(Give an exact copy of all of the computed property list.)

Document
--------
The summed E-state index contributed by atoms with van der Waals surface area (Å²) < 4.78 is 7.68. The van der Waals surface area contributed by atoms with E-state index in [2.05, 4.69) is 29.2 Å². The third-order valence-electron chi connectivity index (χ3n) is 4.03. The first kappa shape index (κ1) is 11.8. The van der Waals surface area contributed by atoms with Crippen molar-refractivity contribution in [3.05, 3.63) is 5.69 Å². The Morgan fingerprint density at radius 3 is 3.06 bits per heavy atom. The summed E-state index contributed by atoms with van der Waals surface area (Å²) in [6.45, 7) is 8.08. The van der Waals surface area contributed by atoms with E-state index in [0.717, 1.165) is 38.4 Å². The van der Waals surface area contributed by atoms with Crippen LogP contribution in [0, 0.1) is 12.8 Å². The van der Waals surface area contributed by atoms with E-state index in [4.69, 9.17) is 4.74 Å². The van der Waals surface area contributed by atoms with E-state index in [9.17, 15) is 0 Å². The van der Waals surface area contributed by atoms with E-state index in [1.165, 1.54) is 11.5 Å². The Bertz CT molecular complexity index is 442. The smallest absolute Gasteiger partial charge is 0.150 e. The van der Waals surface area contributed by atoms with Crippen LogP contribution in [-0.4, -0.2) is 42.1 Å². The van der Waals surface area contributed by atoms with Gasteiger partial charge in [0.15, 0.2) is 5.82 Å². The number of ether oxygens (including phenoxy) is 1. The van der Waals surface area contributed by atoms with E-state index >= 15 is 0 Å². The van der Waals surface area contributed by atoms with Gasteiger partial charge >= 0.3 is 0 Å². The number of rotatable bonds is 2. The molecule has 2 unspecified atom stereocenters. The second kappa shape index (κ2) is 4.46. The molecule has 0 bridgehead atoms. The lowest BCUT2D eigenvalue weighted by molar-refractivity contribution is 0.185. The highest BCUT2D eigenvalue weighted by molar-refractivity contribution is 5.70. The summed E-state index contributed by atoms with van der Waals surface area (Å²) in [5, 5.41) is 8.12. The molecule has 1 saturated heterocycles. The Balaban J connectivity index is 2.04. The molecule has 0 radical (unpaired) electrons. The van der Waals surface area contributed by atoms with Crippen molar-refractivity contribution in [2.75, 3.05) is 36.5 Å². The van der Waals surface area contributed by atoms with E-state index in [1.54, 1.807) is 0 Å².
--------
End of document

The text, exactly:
The summed E-state index contributed by atoms with van der Waals surface area (Å²) < 4.78 is 7.68. The van der Waals surface area contributed by atoms with E-state index in [2.05, 4.69) is 29.2 Å². The third-order valence-electron chi connectivity index (χ3n) is 4.03. The first kappa shape index (κ1) is 11.8. The van der Waals surface area contributed by atoms with Crippen molar-refractivity contribution in [3.05, 3.63) is 5.69 Å². The Morgan fingerprint density at radius 3 is 3.06 bits per heavy atom. The summed E-state index contributed by atoms with van der Waals surface area (Å²) in [6.45, 7) is 8.08. The van der Waals surface area contributed by atoms with E-state index in [0.717, 1.165) is 38.4 Å². The van der Waals surface area contributed by atoms with Crippen LogP contribution in [0, 0.1) is 12.8 Å². The van der Waals surface area contributed by atoms with E-state index in [4.69, 9.17) is 4.74 Å². The van der Waals surface area contributed by atoms with E-state index in [9.17, 15) is 0 Å². The van der Waals surface area contributed by atoms with E-state index in [1.165, 1.54) is 11.5 Å². The Bertz CT molecular complexity index is 442. The smallest absolute Gasteiger partial charge is 0.150 e. The van der Waals surface area contributed by atoms with Crippen LogP contribution in [-0.4, -0.2) is 42.1 Å². The van der Waals surface area contributed by atoms with Gasteiger partial charge in [0.15, 0.2) is 5.82 Å². The number of ether oxygens (including phenoxy) is 1. The van der Waals surface area contributed by atoms with E-state index >= 15 is 0 Å². The van der Waals surface area contributed by atoms with Gasteiger partial charge >= 0.3 is 0 Å². The number of rotatable bonds is 2. The molecule has 2 unspecified atom stereocenters. The second kappa shape index (κ2) is 4.46. The molecule has 0 bridgehead atoms. The lowest BCUT2D eigenvalue weighted by molar-refractivity contribution is 0.185. The highest BCUT2D eigenvalue weighted by molar-refractivity contribution is 5.70. The summed E-state index contributed by atoms with van der Waals surface area (Å²) in [5, 5.41) is 8.12. The molecule has 1 saturated heterocycles. The Balaban J connectivity index is 2.04. The molecule has 0 radical (unpaired) electrons. The van der Waals surface area contributed by atoms with Crippen molar-refractivity contribution in [2.75, 3.05) is 36.5 Å². The van der Waals surface area contributed by atoms with E-state index in [1.54, 1.807) is 0 Å².